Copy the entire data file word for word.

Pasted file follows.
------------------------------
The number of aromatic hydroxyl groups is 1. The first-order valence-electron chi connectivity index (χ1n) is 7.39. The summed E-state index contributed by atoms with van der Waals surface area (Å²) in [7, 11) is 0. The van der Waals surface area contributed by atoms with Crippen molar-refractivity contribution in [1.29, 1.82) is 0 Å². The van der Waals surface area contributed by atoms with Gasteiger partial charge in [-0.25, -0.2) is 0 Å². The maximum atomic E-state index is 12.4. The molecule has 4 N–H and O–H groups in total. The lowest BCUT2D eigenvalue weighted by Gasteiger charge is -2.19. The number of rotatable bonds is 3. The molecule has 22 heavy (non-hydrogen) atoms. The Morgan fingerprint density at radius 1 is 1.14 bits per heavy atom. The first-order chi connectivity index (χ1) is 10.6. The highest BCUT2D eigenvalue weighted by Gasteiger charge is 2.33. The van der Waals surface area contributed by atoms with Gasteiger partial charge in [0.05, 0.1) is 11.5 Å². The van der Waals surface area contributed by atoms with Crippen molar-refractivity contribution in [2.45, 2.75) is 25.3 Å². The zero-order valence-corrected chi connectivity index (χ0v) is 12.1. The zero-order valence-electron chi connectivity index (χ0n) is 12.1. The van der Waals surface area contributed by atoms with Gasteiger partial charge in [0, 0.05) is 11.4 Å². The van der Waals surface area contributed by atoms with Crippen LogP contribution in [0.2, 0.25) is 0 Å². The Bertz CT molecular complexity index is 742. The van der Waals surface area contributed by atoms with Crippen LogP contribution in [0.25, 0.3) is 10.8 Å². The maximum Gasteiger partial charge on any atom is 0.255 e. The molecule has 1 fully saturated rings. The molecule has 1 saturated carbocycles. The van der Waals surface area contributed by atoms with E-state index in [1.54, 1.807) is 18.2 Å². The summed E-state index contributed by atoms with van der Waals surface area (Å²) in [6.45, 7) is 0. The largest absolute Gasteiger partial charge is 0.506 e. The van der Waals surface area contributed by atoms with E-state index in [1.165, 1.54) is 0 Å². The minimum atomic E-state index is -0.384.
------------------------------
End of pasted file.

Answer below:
The number of aromatic hydroxyl groups is 1. The first-order valence-electron chi connectivity index (χ1n) is 7.39. The summed E-state index contributed by atoms with van der Waals surface area (Å²) in [7, 11) is 0. The van der Waals surface area contributed by atoms with Crippen molar-refractivity contribution in [1.29, 1.82) is 0 Å². The van der Waals surface area contributed by atoms with Gasteiger partial charge in [-0.25, -0.2) is 0 Å². The maximum atomic E-state index is 12.4. The molecule has 4 N–H and O–H groups in total. The lowest BCUT2D eigenvalue weighted by Gasteiger charge is -2.19. The number of rotatable bonds is 3. The molecule has 22 heavy (non-hydrogen) atoms. The Morgan fingerprint density at radius 1 is 1.14 bits per heavy atom. The first-order chi connectivity index (χ1) is 10.6. The highest BCUT2D eigenvalue weighted by Gasteiger charge is 2.33. The van der Waals surface area contributed by atoms with Gasteiger partial charge in [0.05, 0.1) is 11.5 Å². The van der Waals surface area contributed by atoms with Crippen molar-refractivity contribution in [2.45, 2.75) is 25.3 Å². The zero-order valence-corrected chi connectivity index (χ0v) is 12.1. The zero-order valence-electron chi connectivity index (χ0n) is 12.1. The van der Waals surface area contributed by atoms with Gasteiger partial charge in [0, 0.05) is 11.4 Å². The van der Waals surface area contributed by atoms with Crippen LogP contribution in [0.2, 0.25) is 0 Å². The Bertz CT molecular complexity index is 742. The van der Waals surface area contributed by atoms with Crippen LogP contribution in [0.25, 0.3) is 10.8 Å². The maximum Gasteiger partial charge on any atom is 0.255 e. The molecule has 1 fully saturated rings. The molecule has 1 saturated carbocycles. The van der Waals surface area contributed by atoms with E-state index in [1.54, 1.807) is 18.2 Å². The summed E-state index contributed by atoms with van der Waals surface area (Å²) in [6.45, 7) is 0. The largest absolute Gasteiger partial charge is 0.506 e. The van der Waals surface area contributed by atoms with E-state index in [1.165, 1.54) is 0 Å². The minimum atomic E-state index is -0.384.